The deputy has ample opportunities to make use of all these toys. Story missions most frequently call on you to empty out a cult base somewhere – sometimes by stealth, which is assisted by what could be termed fairly forgiving AI – but in that fun Far Cry way, battles can erupt from anywhere. Trying to drive from point A to point B on a road in particular can often result in a long parade of death and burning metal. The cult is also up to their cultish business by river and air, and messing up dinghies from a helicopter gunship or standing in a field and trying to snipe the pilot of the plane that’s strafing you never really gets old. The game’s story also occasionally drops you into corridor shooter-style sections for some more intense gunplay.
Messing up the cultist’s day in any of the ways the game offers will add to the strength of the resistance in each sub-region, filling a progress bar. Fill a bar entirely, and you’re ready for a showdown with one of Joseph’s lieutenants. Before that though, you’ll hit story checkpoints. Telling a story in a world as open as this presents some logistical difficulties, and Far Cry 5’s solve is to occasionally have The Father’s lieutenants interrupt whatever you are doing to unavoidably kidnap you and bring you in for some monologuing, occasionally followed by a crucial mission. It functions as a crude story delivery device well enough, but serves to make the meta-narrative nonsensical: the cult goes back to trying to kill you in-between every kidnapping, having had you securely tied to a chair five minutes earlier.
In fact, it’s a shame the story never really improves on the first 10 minutes or so, which are gripping, and suggest a direction for the game which never really eventuates. Far Cry 5 generated a lot of coverage pre-release with the prospects of an American setting and baddies who were white dudes from (culturally) nearby. It was intriguing timing given US politics of recent times, and the game seemed like it might be set to make a statement of some kind.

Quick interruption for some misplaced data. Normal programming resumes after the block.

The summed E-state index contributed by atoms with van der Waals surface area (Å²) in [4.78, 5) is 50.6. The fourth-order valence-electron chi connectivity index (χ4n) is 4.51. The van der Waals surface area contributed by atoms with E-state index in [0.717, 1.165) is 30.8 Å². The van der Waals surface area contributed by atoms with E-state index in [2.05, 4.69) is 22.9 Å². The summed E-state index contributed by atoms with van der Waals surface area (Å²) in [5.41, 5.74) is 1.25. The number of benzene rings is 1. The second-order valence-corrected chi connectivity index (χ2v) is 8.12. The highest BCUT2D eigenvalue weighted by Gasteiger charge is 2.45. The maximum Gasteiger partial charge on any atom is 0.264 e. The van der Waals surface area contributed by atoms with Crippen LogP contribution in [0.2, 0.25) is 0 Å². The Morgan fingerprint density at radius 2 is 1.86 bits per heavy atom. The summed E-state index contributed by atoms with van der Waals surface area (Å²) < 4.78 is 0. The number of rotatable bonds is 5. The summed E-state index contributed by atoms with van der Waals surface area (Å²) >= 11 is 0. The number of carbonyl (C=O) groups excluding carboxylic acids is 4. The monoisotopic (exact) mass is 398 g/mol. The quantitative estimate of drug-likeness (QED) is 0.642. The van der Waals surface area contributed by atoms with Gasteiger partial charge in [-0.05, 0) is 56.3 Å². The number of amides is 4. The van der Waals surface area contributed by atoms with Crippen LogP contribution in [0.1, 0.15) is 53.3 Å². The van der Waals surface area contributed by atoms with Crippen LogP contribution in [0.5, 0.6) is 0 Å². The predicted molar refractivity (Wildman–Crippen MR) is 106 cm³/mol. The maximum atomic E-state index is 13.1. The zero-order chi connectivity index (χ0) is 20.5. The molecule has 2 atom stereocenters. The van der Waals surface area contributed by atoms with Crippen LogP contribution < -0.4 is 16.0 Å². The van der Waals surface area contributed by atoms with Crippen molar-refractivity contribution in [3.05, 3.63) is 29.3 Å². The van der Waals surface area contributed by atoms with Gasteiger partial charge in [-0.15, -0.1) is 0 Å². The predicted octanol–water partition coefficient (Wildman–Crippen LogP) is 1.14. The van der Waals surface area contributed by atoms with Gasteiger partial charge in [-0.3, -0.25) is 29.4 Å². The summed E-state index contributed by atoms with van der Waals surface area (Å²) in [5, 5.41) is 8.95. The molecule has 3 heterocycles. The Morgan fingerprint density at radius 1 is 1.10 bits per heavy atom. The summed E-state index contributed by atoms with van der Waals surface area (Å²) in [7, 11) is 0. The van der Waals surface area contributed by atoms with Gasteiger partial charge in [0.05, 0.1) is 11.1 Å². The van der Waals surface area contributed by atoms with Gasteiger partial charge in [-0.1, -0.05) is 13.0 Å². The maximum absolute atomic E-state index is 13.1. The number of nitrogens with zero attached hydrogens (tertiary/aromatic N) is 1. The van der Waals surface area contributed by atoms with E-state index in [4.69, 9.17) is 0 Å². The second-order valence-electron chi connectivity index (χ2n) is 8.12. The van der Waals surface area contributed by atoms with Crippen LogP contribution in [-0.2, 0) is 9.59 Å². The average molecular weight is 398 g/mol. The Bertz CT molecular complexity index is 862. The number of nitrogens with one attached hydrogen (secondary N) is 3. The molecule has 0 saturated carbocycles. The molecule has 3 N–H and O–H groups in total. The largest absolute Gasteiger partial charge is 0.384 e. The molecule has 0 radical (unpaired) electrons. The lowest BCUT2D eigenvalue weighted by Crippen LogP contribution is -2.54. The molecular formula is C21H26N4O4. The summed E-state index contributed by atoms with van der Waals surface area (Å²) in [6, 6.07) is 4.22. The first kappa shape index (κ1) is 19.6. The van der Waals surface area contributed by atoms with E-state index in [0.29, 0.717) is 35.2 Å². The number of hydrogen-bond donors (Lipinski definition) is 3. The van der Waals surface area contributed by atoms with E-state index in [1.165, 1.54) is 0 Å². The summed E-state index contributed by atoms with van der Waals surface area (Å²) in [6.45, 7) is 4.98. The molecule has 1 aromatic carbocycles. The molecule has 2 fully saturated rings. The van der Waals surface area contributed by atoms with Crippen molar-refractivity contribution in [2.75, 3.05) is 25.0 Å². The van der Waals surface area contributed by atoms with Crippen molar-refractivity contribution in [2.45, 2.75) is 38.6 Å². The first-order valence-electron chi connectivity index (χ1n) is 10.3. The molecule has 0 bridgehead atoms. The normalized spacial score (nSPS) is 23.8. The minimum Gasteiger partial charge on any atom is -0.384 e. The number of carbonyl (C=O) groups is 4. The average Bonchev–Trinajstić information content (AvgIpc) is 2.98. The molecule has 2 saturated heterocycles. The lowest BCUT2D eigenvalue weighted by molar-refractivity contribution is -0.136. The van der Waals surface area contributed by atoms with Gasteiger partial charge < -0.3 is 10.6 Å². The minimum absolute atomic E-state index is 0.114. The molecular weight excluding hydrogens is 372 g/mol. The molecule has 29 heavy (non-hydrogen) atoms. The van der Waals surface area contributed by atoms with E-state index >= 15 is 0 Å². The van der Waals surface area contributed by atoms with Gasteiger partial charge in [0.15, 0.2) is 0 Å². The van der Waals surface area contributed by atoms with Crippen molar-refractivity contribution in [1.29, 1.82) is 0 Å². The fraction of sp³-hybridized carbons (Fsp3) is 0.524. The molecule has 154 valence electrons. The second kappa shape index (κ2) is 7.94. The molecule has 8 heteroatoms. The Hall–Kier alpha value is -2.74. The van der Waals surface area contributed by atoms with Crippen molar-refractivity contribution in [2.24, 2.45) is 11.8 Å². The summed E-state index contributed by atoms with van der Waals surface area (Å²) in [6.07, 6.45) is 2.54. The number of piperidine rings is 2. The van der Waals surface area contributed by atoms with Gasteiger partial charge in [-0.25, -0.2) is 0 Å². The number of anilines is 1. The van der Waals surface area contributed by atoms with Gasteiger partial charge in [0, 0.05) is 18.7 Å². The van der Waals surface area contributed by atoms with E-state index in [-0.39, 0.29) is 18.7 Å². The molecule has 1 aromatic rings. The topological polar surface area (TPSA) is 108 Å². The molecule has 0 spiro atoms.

But in the end, there’s certainly no clear position on anything to be found in the setting or story, which works hard to equivocate and stay on politically-bland ground. The cult are equal-opportunity employers, their religion is far enough away from anything real that it’s non-offensive, and the good-guy resistance basically consists of the NRA’s core membership, seemingly proving the principle that the only way to stop a cult member with a gun is a slightly more personable redneck with a gun. It feels a bit chicken.
The game also never seems sure of what tone it wants to go for. Out in the open world, it’s fun, silly Far Cry, where an NPC fisherman’s ramble about the philosophy of the sport is interrupted by him suddenly being mauled to death by a wolverine. You can recreate the stunts of the legendary Clutch Nixon (1941-1977), who once flew an aeroplane through a ravine despite being “so drunk that to the day he died, he never regained full conscious control of his bladder”.